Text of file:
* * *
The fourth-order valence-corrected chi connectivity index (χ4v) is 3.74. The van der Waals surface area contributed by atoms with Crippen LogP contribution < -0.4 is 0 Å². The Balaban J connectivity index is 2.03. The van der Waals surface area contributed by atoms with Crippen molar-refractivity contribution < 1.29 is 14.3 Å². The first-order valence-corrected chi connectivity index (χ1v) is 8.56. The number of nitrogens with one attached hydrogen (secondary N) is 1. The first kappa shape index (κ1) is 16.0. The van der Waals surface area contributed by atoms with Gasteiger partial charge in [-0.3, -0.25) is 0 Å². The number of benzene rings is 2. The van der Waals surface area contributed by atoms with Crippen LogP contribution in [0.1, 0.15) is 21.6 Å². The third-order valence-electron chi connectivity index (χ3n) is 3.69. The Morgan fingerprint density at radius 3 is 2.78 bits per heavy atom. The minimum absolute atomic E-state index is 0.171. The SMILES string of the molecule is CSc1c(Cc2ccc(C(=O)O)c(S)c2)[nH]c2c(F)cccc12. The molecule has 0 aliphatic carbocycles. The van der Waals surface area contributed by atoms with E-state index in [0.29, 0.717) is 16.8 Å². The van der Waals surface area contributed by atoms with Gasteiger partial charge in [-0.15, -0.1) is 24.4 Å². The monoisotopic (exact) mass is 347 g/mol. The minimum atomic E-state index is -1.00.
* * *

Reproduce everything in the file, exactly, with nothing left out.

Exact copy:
The fourth-order valence-corrected chi connectivity index (χ4v) is 3.74. The van der Waals surface area contributed by atoms with Crippen LogP contribution < -0.4 is 0 Å². The Balaban J connectivity index is 2.03. The van der Waals surface area contributed by atoms with Crippen molar-refractivity contribution < 1.29 is 14.3 Å². The first-order valence-corrected chi connectivity index (χ1v) is 8.56. The number of nitrogens with one attached hydrogen (secondary N) is 1. The first kappa shape index (κ1) is 16.0. The van der Waals surface area contributed by atoms with Gasteiger partial charge in [-0.3, -0.25) is 0 Å². The number of benzene rings is 2. The van der Waals surface area contributed by atoms with Crippen LogP contribution in [0.1, 0.15) is 21.6 Å². The third-order valence-electron chi connectivity index (χ3n) is 3.69. The Morgan fingerprint density at radius 3 is 2.78 bits per heavy atom. The minimum absolute atomic E-state index is 0.171. The SMILES string of the molecule is CSc1c(Cc2ccc(C(=O)O)c(S)c2)[nH]c2c(F)cccc12. The molecule has 0 aliphatic carbocycles. The van der Waals surface area contributed by atoms with E-state index in [0.29, 0.717) is 16.8 Å². The van der Waals surface area contributed by atoms with Gasteiger partial charge in [-0.15, -0.1) is 24.4 Å². The monoisotopic (exact) mass is 347 g/mol. The minimum atomic E-state index is -1.00.